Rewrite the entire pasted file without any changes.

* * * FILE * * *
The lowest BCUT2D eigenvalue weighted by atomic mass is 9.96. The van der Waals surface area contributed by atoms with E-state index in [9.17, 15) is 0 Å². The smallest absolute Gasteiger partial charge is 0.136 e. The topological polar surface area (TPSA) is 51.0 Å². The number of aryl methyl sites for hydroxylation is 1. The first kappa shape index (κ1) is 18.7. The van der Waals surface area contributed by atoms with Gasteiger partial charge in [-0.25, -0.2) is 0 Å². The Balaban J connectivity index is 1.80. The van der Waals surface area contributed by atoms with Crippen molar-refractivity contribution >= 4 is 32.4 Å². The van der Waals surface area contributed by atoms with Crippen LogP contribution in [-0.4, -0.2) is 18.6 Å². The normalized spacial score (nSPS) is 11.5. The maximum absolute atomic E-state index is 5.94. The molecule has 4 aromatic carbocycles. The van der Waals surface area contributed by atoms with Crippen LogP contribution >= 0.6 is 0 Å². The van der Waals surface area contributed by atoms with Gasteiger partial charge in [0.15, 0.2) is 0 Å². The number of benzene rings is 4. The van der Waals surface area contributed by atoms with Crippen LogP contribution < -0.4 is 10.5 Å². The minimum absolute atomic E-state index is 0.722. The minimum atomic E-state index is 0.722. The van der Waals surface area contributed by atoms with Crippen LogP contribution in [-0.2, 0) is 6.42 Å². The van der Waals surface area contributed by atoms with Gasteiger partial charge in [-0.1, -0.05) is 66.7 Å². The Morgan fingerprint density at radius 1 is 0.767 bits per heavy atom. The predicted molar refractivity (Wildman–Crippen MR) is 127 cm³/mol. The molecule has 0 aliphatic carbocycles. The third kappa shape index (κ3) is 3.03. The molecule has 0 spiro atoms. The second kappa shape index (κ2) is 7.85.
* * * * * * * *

The lowest BCUT2D eigenvalue weighted by atomic mass is 9.96. The van der Waals surface area contributed by atoms with E-state index in [9.17, 15) is 0 Å². The smallest absolute Gasteiger partial charge is 0.136 e. The topological polar surface area (TPSA) is 51.0 Å². The number of aryl methyl sites for hydroxylation is 1. The first kappa shape index (κ1) is 18.7. The van der Waals surface area contributed by atoms with Gasteiger partial charge in [-0.25, -0.2) is 0 Å². The Balaban J connectivity index is 1.80. The van der Waals surface area contributed by atoms with Crippen molar-refractivity contribution >= 4 is 32.4 Å². The van der Waals surface area contributed by atoms with Crippen LogP contribution in [-0.4, -0.2) is 18.6 Å². The normalized spacial score (nSPS) is 11.5. The maximum absolute atomic E-state index is 5.94. The molecule has 4 aromatic carbocycles. The van der Waals surface area contributed by atoms with Crippen LogP contribution >= 0.6 is 0 Å². The van der Waals surface area contributed by atoms with Gasteiger partial charge in [0.15, 0.2) is 0 Å². The number of benzene rings is 4. The van der Waals surface area contributed by atoms with Crippen LogP contribution < -0.4 is 10.5 Å². The minimum absolute atomic E-state index is 0.722. The minimum atomic E-state index is 0.722. The van der Waals surface area contributed by atoms with Crippen LogP contribution in [-0.2, 0) is 6.42 Å². The van der Waals surface area contributed by atoms with Gasteiger partial charge in [-0.1, -0.05) is 66.7 Å². The Morgan fingerprint density at radius 1 is 0.767 bits per heavy atom. The predicted molar refractivity (Wildman–Crippen MR) is 127 cm³/mol. The molecule has 0 aliphatic carbocycles. The third kappa shape index (κ3) is 3.03. The molecule has 0 spiro atoms. The second kappa shape index (κ2) is 7.85.